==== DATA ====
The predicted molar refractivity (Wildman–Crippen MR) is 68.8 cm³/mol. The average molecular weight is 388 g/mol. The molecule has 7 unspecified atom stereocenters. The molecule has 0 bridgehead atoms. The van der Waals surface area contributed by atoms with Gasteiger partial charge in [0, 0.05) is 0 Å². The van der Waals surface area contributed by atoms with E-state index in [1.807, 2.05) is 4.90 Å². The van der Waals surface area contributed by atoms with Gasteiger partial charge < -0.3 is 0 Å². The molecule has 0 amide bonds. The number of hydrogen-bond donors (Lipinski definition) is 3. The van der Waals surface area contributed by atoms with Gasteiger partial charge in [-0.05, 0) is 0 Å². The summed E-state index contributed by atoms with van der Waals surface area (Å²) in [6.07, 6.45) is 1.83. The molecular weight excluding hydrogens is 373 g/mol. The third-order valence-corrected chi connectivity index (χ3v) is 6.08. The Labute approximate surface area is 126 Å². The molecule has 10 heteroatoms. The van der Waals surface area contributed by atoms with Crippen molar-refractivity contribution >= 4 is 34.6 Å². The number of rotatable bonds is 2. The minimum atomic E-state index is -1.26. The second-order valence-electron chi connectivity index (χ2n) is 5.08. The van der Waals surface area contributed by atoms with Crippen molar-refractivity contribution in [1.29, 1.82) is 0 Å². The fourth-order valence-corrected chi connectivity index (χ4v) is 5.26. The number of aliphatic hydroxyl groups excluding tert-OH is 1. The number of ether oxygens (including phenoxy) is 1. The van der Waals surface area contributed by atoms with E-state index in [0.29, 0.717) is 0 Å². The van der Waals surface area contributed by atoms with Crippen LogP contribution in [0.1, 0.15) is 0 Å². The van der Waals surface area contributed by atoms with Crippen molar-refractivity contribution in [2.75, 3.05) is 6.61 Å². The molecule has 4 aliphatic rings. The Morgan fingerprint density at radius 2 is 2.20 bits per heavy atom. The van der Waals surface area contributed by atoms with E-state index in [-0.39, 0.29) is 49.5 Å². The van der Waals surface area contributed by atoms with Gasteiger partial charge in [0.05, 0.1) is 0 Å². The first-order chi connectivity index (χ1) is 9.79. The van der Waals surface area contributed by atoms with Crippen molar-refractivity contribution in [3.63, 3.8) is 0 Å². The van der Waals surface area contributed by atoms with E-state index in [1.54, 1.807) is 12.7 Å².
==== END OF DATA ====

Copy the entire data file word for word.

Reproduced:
The predicted molar refractivity (Wildman–Crippen MR) is 68.8 cm³/mol. The average molecular weight is 388 g/mol. The molecule has 7 unspecified atom stereocenters. The molecule has 0 bridgehead atoms. The van der Waals surface area contributed by atoms with Gasteiger partial charge in [0, 0.05) is 0 Å². The van der Waals surface area contributed by atoms with E-state index in [1.807, 2.05) is 4.90 Å². The van der Waals surface area contributed by atoms with Gasteiger partial charge < -0.3 is 0 Å². The molecule has 0 amide bonds. The number of hydrogen-bond donors (Lipinski definition) is 3. The van der Waals surface area contributed by atoms with Gasteiger partial charge in [-0.05, 0) is 0 Å². The summed E-state index contributed by atoms with van der Waals surface area (Å²) in [6.07, 6.45) is 1.83. The molecular weight excluding hydrogens is 373 g/mol. The third-order valence-corrected chi connectivity index (χ3v) is 6.08. The Labute approximate surface area is 126 Å². The molecule has 10 heteroatoms. The van der Waals surface area contributed by atoms with Crippen molar-refractivity contribution >= 4 is 34.6 Å². The number of rotatable bonds is 2. The minimum atomic E-state index is -1.26. The second-order valence-electron chi connectivity index (χ2n) is 5.08. The van der Waals surface area contributed by atoms with Crippen molar-refractivity contribution in [1.29, 1.82) is 0 Å². The fourth-order valence-corrected chi connectivity index (χ4v) is 5.26. The number of aliphatic hydroxyl groups excluding tert-OH is 1. The number of ether oxygens (including phenoxy) is 1. The van der Waals surface area contributed by atoms with E-state index in [0.29, 0.717) is 0 Å². The van der Waals surface area contributed by atoms with Crippen LogP contribution in [0.1, 0.15) is 0 Å². The van der Waals surface area contributed by atoms with Crippen molar-refractivity contribution in [2.75, 3.05) is 6.61 Å². The molecule has 4 aliphatic rings. The Morgan fingerprint density at radius 2 is 2.20 bits per heavy atom. The van der Waals surface area contributed by atoms with E-state index in [-0.39, 0.29) is 49.5 Å². The van der Waals surface area contributed by atoms with Gasteiger partial charge in [0.05, 0.1) is 0 Å². The first-order chi connectivity index (χ1) is 9.79. The van der Waals surface area contributed by atoms with Crippen molar-refractivity contribution in [3.63, 3.8) is 0 Å². The van der Waals surface area contributed by atoms with E-state index in [1.54, 1.807) is 12.7 Å².